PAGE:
Collecting Just for the Sake of Collecting

Roel M. Hogervorst


Categories: blog Tags: decisions data-minimalisation quantified-self

airplane dials in a cockpit When I was in social sciences research we always always had to get permission from the ethical committee (in the USA they use an Institutional Review Board; IRB) before we did anything.

This is partly because of the insane and unethical experiments in the 1950s: like the obedience experience from Milgram, the Stanford prison experiment and in the medical world the Tuskegee Syphilis Study.

These reviews were sometimes a pain in the backside, but generally a really good thing. These oversight committees force you to think about your experiment, the invasion on privacy, or actual hurt you cause for your subjects. This is good! There needs to be a balance between how much you can learn and how much this costs your subjects. Even the questionnaires you use are checked. All of this intro just to say:

One of the most important questions you should ask yourself is:

what am I going to use this information for?

Data minimalism is something I advocate for, but I also fall into the trap of collecting without thinking through what I ’m going to use the collected data for. And everytime I do something like that, the results are mediocre.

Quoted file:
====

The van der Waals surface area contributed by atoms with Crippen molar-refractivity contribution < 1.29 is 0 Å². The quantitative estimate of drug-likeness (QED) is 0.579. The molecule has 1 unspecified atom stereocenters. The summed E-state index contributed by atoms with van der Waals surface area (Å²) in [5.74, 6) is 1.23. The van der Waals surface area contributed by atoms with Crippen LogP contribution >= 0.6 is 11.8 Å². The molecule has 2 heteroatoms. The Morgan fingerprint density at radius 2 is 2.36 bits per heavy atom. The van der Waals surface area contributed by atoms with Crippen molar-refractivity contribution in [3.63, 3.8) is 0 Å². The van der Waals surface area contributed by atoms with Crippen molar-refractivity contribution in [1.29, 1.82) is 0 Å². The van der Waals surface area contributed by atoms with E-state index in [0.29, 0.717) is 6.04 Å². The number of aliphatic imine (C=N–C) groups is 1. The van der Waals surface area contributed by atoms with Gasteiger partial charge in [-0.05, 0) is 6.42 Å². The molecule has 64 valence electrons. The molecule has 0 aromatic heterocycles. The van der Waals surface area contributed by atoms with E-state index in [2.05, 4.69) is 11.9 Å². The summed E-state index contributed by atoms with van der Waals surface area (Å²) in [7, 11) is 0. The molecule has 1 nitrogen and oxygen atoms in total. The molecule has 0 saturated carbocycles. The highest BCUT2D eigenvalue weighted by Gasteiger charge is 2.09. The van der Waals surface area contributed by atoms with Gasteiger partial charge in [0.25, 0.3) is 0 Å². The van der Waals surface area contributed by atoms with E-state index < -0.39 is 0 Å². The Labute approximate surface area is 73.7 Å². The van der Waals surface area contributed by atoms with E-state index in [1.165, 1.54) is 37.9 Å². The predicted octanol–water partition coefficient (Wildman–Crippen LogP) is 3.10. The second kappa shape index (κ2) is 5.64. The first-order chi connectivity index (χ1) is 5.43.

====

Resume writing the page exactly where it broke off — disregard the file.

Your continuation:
I collected daily coffee intakes for a year. Never really used it. I guess the most you could say about my coffee intake, is that I drink 3 to 4 cups of coffee between 730 and 1300 hour (I already knew that before I started).

I collected screen activations for a very long time. In 2019 I wrote one blog post about how I set it up using tasker and one post with some analyses and graphs I never looked at my data again but kept collecting it. I turned it off ~ 2 years (and 10469 observations) later, because I don’t use it. I had ideas of how I would use it to send graphs of last week to myself, but I never did. I never set up the tooling to create the graphs for instance.

I created a tool that at several random moments during the day asks me if I have pain in my stomach (I wanted to find out if there is a pattern). but I never set up the analysis plan and so it was just collecting without a goal and ultimately useless.

Sometimes it works out though, I kept track of what I eat during a few days to see how much protein I ate, because I was weightlifting. After a few days of regular meals I realized it was a bit low and added some foods to my diet to increase the protein levels. Now I don’t collect it anymore, it served its purpose.

So lessons learned: set up processing pipeline and goals directly. Couple your tracking to a goal.

Photo by Mitchel Boot on Unsplash